Asian Leg Review: Dynamic Duo Shift Gears

When Dechapol Puavaranukroh and Sapsiree Taerattanachai started their Asian Leg campaign in early January, the highest-level titles they’d won was World Tour Super 500 events in Korea and Singapore. Over three weeks in January, not only did the Thais capture back-to-back Super 1000 events, they wrapped up the Asian Leg with the HSBC BWF World Tour Finals 2020.

It was a superlative spell by any measure.

Dechapol Puavaranukroh (left) and Sapsiree Taerattanachai gave the perfect parting gift to home fans at the Asian Leg in Bangkok.

Puavaranukroh and Taerattanachai have been one of the premier pairs over the last three years or so, a period dominated by two Chinese pairs – Zheng Si Wei/Huang Ya Qiong and Wang Yi Lyu/Huang Dong Ping. The absence of the Chinese and the Japanese (Yuta Watanabe/Arisa Higashino) in Bangkok did ease the path for others in the draw; yet, it needed exceptional physical and mental capabilities to win three major events in a row.

“We are really happy and proud to have won three titles in three weeks. This is reward for nine months of hard work and dedication. This is a reward for all Thai people. We knew we could do it and we will have more confidence going forward,” said Taerattanachai, after clinching the third title.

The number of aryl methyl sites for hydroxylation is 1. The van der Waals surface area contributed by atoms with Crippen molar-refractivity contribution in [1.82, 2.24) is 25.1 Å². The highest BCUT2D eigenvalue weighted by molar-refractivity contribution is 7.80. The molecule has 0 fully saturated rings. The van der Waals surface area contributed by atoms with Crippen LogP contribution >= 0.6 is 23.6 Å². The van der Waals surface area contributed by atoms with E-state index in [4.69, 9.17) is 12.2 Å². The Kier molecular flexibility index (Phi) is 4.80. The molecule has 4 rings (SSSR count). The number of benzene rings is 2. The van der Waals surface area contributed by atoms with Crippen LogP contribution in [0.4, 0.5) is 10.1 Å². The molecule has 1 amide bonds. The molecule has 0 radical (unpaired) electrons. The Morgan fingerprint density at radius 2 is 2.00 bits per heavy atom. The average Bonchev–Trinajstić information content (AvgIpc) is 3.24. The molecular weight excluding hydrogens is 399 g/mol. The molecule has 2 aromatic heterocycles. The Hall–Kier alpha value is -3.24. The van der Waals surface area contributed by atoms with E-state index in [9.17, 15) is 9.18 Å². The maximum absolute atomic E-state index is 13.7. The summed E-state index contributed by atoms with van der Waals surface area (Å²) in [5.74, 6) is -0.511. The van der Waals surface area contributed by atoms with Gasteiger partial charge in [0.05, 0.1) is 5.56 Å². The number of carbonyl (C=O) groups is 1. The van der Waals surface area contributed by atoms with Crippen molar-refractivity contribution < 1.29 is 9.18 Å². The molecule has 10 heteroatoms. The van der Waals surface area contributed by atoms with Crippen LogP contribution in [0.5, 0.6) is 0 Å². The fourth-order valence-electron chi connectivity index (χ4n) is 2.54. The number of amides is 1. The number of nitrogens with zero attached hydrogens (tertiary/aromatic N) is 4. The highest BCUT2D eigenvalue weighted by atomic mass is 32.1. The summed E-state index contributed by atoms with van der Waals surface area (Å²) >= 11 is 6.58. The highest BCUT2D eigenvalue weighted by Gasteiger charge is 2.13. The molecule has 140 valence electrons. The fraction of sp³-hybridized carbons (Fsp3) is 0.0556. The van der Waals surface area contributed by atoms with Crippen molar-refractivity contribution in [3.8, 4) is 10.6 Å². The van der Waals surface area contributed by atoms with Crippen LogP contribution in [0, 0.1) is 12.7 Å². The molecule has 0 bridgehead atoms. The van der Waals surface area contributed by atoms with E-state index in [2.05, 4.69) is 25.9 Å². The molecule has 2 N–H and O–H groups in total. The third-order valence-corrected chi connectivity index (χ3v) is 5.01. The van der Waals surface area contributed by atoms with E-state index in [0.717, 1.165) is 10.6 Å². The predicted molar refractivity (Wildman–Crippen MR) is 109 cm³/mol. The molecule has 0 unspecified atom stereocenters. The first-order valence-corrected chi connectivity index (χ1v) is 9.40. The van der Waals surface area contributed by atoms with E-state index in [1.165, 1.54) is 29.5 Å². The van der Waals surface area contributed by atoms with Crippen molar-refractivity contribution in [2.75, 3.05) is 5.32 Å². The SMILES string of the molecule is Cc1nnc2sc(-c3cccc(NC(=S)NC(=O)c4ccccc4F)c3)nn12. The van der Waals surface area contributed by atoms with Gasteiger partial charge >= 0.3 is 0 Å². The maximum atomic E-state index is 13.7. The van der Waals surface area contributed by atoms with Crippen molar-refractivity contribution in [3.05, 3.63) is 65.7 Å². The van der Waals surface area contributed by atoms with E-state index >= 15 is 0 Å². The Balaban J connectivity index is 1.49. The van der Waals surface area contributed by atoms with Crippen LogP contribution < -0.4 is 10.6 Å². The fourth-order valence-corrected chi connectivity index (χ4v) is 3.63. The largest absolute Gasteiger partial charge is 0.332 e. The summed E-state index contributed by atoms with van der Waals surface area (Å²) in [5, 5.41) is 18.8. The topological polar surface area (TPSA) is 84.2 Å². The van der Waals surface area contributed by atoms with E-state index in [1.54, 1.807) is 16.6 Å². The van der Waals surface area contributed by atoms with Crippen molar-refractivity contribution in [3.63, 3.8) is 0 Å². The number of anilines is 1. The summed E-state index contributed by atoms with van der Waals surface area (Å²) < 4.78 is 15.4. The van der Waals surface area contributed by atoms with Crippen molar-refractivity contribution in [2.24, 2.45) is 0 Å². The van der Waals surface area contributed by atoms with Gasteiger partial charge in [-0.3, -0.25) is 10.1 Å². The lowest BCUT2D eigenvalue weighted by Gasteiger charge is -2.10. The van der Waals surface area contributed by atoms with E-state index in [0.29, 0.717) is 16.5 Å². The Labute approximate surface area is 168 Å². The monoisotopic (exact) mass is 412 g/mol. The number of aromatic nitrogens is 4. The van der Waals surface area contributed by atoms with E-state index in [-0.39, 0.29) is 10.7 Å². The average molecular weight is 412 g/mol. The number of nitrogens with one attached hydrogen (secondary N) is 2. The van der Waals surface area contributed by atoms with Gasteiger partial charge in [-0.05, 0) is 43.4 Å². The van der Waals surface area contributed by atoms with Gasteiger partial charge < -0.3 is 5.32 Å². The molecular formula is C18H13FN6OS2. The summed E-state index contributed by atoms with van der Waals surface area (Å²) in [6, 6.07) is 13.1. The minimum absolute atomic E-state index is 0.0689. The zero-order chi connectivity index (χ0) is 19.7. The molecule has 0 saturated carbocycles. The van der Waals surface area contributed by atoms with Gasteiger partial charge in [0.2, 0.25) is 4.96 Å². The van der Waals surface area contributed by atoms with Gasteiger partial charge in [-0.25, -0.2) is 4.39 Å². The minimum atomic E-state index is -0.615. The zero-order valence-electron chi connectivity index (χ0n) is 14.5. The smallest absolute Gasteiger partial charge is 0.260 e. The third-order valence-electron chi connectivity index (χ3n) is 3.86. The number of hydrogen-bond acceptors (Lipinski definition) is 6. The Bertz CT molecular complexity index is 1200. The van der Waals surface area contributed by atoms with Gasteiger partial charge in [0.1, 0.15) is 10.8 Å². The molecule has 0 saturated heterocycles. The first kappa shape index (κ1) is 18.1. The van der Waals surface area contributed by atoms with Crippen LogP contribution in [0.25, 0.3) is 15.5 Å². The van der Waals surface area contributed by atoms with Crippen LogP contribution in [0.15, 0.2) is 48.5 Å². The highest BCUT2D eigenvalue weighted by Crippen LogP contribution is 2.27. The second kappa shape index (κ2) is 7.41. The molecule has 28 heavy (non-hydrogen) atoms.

The Thai duo actually got stronger as the Asian Leg progressed. In the first week, at the YONEX Thailand Open, four of their five matches went three games. It got smoother for them at the TOYOTA Thailand Open the following week, with only the semifinal throwing up a challenge. They hit cruise mode at the season finale, winning all their matches with plenty to spare.

A feature of the Thais’ game was the workload that Taerattanachai was willing to take in attack.

While Puavaranukroh and Taerattanachai have always been a consistent pair, at the Asian Leg they stepped up a gear. Puavaranukroh was inexhaustible at the back; Taerattanachai complemented him perfectly, sharing the burden in the deep and choking the front court for her opposite number.

How difficult it was to get past them was illustrated by the French pair Thom Gicquel and Delphine Delrue, who were in superb touch in Bangkok. After falling 21-17 21-17 in the semifinals of the World Tour Finals, Gicquel said:

“I think we played quite well. We served well, so it’s difficult to say (what went wrong). We fought until the end. Last time we played I found a lot of space at the front, but not today, Sapsiree was covering the net and it was difficult all the time.”

“We started well, we put the pressure on them but we didn’t seize the chances when we had them. It was difficult after the break because they put more pressure on us. They were more on attack and in the second game, we tried to be more aggressive. They played really well and with a lot of speed,” said Delrue.

With three big titles in the bag, Puavaranukroh and Taerattanachai couldn’t have asked for a better start to a year which has several major events lined up. It will be particularly interesting to see how they fare against the top pairs that missed the Asian Leg. What’s certain is that the confidence they carry from their performances in Bangkok will lend an extra edge to their game and make mixed doubles even more entertaining.

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